Wes Reads: Adventures in the DC Universe #7: Hello Shazam Family!

Adventures in the DC Universe #7 is the perfect way to revive the Wes Reads series. Wes Reads is part random comic book reading and part whatever the heck I want it to be. I’d never read it before today but since Zachary Levi was cast as Captain Marvel/Shazam, the timing is great. If you’re not familiar with it, Adventures in the DC Universe was a series that was around from April of 1997 to October 1998.  In the 19 issues it was around it took characters from the DCU and adapted them into the DC animated style. This is before Justice League Unlimited happened so at this point, this was a taste of what was to come. Join me on my Wes Reads adventures with Adventures in the DC Universe #7. Let’s see how this pre-animated Shazam holds up to the rigors of time.

I’m also a sucker for Captain Marvel/Shazam stories anyway so this was a treat to find this in my collection.

(I also say that this story held up fairly well to the rigors of time.)

Adventures in the DC Universe #7 Shazam DC Comics

Here’s the thing, I’m not that familiar with this series. It was around the time when I was just getting back into comics. I’ve not read any of the other issues but this one for starters is self contained so you can get everything you need to know in one issue. The story is Captain Marvel/Shazam fighting against Black Adam and through shenanigans by Dr. Sivana, our hero gets knocked out of commission. Though as we lead up to this we get to see Mary Marvel and Captain Marvel Jr. in the process. It’s a solid tale and I want to deep dive a bit more as to why.

For one if you’re someone so new to Captain Marvel/Shazam, this works as an introduction. Steve Vance writes this as not just a superhero fight between the Marvel Family and Black Adam but explains origins and how the powers work. I’m sincerely impressed as to how well Vance writes this and doesn’t make it seem like an info dump. It’s fast, fun, and perfect to introduce a child to the world of Captain Marvel/Shazam. It’s even got a cute ending after it all ends with a nice Lois Lane and Clark Kent cameo.

Captain Marvel Shazam Family DC Comics

I’m not revealing that much as the story is pretty self explanatory. Marvel Family beats Black Adam and Dr. Sivana, The End.

(Dr. Sivana’s way of handling Captain Marvel/Shazam though is clever. Using Billy Batson’s recorded voice from the radio to say “Shazam!” is a cool idea. I like it.)

Clark Kent Lois Lane Cameo Shazam

The writer of this issue andfrom what I can tell series is Steve Vance and I’m actually not that familiar with him. Same with the art team on this, John Delaney on pencils, Ron Boyd on Inks, Tim Harkins on letters, and Bob LeRose on Colors. Vance’s story is fun and I’m actually going to make a point to read more of his stuff in the future. The art team does excellent work on this, it’s bright, engaging, and above all capital F on the fun. Heck any story that can handle a ton of origins and still make a compelling issue scores points with me. It’s definitely worthwhile reading.

On the page I have linked with John Delaney, it’s older but it has a lot of fun facts about this series so check it out. I really had no idea as to how this series even fit in until today. I may have more in my collection so if I find more you may see more issues of this pop up here. They’re fun to read and easy to dive right into so I’m down to write more on this. Engaging art, fun stories, and neat takes on DC characters, sign me up for more of this short lived series.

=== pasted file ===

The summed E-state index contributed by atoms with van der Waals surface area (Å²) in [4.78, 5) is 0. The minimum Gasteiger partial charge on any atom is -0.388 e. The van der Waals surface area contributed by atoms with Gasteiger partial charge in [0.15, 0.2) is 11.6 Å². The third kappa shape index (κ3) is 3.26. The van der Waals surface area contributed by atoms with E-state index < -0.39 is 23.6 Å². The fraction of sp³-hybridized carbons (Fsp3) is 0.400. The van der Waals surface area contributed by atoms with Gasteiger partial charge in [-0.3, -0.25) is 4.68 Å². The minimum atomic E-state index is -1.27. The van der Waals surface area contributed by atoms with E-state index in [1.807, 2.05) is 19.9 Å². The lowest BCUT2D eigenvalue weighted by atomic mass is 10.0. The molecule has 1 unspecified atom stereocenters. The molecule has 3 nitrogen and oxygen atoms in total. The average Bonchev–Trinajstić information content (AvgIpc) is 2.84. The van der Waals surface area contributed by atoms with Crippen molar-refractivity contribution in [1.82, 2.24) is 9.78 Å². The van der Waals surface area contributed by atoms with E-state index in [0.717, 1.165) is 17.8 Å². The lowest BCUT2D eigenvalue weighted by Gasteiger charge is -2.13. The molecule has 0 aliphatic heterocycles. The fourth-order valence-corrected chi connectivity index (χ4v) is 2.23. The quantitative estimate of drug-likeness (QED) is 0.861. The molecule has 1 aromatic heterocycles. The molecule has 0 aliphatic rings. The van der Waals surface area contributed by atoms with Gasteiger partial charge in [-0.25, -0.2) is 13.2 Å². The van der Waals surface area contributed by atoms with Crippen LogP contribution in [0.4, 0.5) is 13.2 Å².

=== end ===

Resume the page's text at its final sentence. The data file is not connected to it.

Yeah, I had fun. I had a lot of fun with this take on Captain Marvel/Shazam. I heard there is another issue with him in it so I am game for it.

Hopefully you all enjoyed this adventure into my collection. Goes to show you even I have no idea the depths as to what I have hanging out there. This will likely be the future of the Wes Reads columns here so I say, enjoy the ride. Thanks for reading and I hope you all are having a good one out there. Take care everyone.

(Note as I was typing this I saw the casting of Billy Batson for the upcoming Shazam film, so this is awesome! I can’t wait to see this movie.)

By Request: Thoughts on Batman: The Dark Knight III: Master Race

My podcast partner in crime Matt Lune asked me to write a thing on Batman: The Dark Knight: Master Race, so here you go buddy. You could also call this DK3 as it is the third one in the Frank Miller Dark Knight saga. To say I was less than optimistic about this was an understatement. Batman: The Dark Knight is a solid read while Batman: The Dark Knight Returns/DK2 is downright strange. Trying to explain DK2 to people is tough as nails as that sucker goes all over the map story wise. That’s not to say anything about Frank Miller’s writing and art too on DK2. Then you get into Lynn Varley’s coloring and it’s a mixed bag of tricks. It’s a strange story so that is what I had to work off of for DK3. Enough with the intro, let’s get this started. On with the show!

Batman: Dark Knight III Master Race Feature Image

Matt, pal, buddy, while this was better than I ever imagined trying to put this whole Batman saga into any coherent structure is a trip.

Batman: Dark Knight III Iron Suit

Put it this way, I’m not going for a formal review structure here. As I was reading it mainly for my own curiosity. I thought this whole thing was going to be bonkers sauce times infinity. After DK2 I was expecting insanity fuel from on high. What I got was entirely different from what I was expecting. Batman: The Dark Knight: Master Race feels more like a sequel to Dark Knight than DK2 did. Frank Miller and Brian Azzarello together created a strong read that has its moments of pure insanity yet it all works in the favor of the story. I’m also not going to spoil it, I could but I won’t. This really does need to be experienced at least once, like I said it isn’t a bad read at all. I am as surprised as anyone else.